Authorities in the state of Maharashtra blamed hospital staff for failing to sterilise equipment properly and causing the blindness, following what is generally considered to be a low-risk operation.
“Sheer negligence was shown by doctors and the civil surgeons,” Maharashtra Health Minister Deepak Sawant told AFP.
“We have suspended three doctors and some supporting staff. We have launched a high-level inquiry and if they are found guilty they will be removed from the health services,” he added.
Twenty three patients were affected by the bungled operations, which took place over a couple of weeks at a district hospital in Washim, around 450 kilometres (280 miles) east of India’s commercial capital Mumbai.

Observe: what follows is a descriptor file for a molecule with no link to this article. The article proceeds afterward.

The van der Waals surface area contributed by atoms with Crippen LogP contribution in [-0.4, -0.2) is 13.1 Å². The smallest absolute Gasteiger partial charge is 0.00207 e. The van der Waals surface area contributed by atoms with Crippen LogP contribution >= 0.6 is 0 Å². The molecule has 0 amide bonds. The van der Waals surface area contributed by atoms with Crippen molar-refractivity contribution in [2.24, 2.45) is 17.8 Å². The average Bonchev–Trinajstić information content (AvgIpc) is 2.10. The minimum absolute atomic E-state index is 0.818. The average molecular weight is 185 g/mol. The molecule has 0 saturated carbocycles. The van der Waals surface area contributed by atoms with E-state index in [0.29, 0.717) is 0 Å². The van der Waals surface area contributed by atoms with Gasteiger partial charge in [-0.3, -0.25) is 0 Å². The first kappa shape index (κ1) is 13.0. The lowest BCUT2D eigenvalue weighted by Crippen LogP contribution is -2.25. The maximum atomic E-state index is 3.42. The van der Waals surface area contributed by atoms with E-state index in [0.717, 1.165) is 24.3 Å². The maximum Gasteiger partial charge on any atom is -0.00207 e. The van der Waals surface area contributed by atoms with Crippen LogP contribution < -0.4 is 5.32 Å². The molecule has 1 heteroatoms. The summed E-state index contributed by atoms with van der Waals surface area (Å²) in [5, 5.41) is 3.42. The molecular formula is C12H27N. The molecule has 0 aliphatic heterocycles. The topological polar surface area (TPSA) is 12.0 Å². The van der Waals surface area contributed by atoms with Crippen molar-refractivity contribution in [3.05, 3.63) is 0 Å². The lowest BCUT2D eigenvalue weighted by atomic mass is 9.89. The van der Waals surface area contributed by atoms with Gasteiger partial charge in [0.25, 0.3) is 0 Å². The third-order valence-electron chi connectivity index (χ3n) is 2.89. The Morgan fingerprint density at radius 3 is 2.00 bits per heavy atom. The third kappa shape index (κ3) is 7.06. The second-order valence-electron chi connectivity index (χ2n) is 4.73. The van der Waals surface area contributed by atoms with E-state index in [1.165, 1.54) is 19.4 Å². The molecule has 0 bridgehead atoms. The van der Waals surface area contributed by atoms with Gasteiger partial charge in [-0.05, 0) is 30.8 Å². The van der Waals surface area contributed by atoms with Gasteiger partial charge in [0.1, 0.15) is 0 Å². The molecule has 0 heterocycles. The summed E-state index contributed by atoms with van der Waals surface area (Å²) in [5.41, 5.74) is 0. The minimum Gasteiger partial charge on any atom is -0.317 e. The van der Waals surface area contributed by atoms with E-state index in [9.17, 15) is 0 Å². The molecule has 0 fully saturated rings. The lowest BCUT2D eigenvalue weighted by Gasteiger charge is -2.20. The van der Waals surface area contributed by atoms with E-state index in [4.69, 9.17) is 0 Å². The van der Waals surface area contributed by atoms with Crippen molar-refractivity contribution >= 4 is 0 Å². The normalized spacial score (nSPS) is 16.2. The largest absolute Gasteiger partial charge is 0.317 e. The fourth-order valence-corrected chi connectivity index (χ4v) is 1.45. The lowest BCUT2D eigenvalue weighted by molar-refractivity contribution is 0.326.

After complaining of pain and loss of vision, they were then taken to Mumbai on October 31 where eye specialists were able to fully restore the sight of four patients.
“We operated on all of them and four have had their sight restored. But up until now 14 have lost their vision in one eye. For the other five, we are trying,” the dean of J.J. Hospital, T.P. Lahane, told AFP.
Lahane, a cataract expert, said the patients had all suffered from a highly infectious strain of bacteria called “pseudomonas”.
The case raises fresh concerns about hygiene standards in India’s severely stretched health-care services.
It comes after around 20 people were blinded by free cataract surgeries in northern Punjab state in December last year.
That incident came just weeks after the deaths of 13 women following mass sterilisation surgeries at a health camp in central India.